Traditional TSP Conversion to a Roth TSP


Q. Can the employee’s contributions and their associated gains fund balance within an already established traditional TSP account be converted to a Roth TSP account, meaning one could pay the taxes due and convert a specified amount from a traditional TSP account to a Roth TSP account?  I believe conversions within TSP account types should be allowed similar to a traditional IRA to a Roth IRA conversion.  If so, can this conversion be done over time so as to limit taxes incurred by such a conversion in any given tax year?  If conversions are not allowed, are there any plans to allow this type of TSP account conversion opportunity within the TSP in the future (I realize currently any Agency TSP matching funds and their associated gains would have to remain in a traditional TSP, although one should be allowed in the future to pay the current tax due on these funds and then also convert these funds in my opinion.)?  How could someone advocate for this option, since it appears there could be several advantages to federal employees if such conversions were allowed: such as, in a Roth TSP account all the future gains will grow tax free; the requirement to withdraw funds at a specific age is not a Roth TSP requirement; with a Roth TSP withdrawal of funds there should be less adverse tax impacts on other overall taxable income (such as TSP income also possibly increasing the amount of taxable social security income under current tax law) for any future tax year.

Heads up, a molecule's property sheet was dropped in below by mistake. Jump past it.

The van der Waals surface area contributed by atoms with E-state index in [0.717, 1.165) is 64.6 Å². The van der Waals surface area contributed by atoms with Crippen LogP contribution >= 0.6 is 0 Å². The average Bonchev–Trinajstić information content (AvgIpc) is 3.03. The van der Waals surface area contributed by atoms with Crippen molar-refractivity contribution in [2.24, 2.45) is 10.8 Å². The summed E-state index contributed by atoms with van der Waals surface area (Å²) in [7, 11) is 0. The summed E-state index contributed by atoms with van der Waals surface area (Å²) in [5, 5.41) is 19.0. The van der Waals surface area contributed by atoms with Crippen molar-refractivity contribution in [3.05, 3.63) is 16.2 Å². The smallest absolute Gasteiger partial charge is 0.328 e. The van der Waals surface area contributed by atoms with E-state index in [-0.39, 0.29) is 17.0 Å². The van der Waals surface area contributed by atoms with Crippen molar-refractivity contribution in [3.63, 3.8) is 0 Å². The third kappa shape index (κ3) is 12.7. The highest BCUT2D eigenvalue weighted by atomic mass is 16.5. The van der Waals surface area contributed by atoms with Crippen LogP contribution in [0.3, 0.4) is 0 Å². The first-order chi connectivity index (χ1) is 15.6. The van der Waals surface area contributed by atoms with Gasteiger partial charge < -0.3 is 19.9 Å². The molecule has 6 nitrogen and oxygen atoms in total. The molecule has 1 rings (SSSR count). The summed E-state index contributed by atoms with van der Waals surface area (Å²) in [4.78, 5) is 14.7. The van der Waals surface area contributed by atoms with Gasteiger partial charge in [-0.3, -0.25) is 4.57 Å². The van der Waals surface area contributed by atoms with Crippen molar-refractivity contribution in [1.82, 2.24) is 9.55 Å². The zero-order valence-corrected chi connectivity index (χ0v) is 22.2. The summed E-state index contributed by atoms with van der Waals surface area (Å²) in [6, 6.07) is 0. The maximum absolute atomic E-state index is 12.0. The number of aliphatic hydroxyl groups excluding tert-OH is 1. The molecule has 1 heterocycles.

In general, do you favor the traditional TSP versus a Roth TSP? In consideration of your answer, I noted for tax year 2013 that for my retired parents, a substantial portion of their 2013 social security wages also became taxable when the dividends, to include dividends taxed at only the capital gains rate, of their stock mutual fund investments rose significantly for the 2013 tax year. By investing in only a traditional TSP any future withdrawals, to include even potentially even minimum required distributions beginning at age 70 1/2, could raise not only the retired federal workers tax rate but also their taxable social security wages. Please advise.

Is there any effective way to advocate that federal employees should be allowed before any one-time withdrawal or annually, before the beginning of any given tax year, for any ongoing monthly withdrawals to declare how they desire their TSP withdrawals made by type of TSP account, meaning Roth, traditional, or a mix, by specific dollar amounts, of both TSP type accounts? These important financial decisions for both one-time and ongoing withdrawals appear to be options that should be both workable with the TSP’s types of account management system and of great benefit to federal employees since better overall individual TSP account management and TSP taxable withdrawal decisions could be made by federal workers.

A. TSP to Roth TSP conversions are not allowed. None of the potential advantages that you cite for the conversion are certain. You should contact the Federal Retirement Thrift Investment Board with your suggestions for improving the TSP. I don’t favor either of the account types generally. The choice depends upon a number of individual circumstances. It is often impossible to know, in advance, which will be most advantageous in the end. In these cases, it’s not productive to spend too much time and money trying to predict the unpredictable.


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Mike Miles is a Certified Financial Planner licensee and principal adviser for Variplan LLC, an independent fiduciary in Vienna, Virginia. Email your financial questions to and view his blog at

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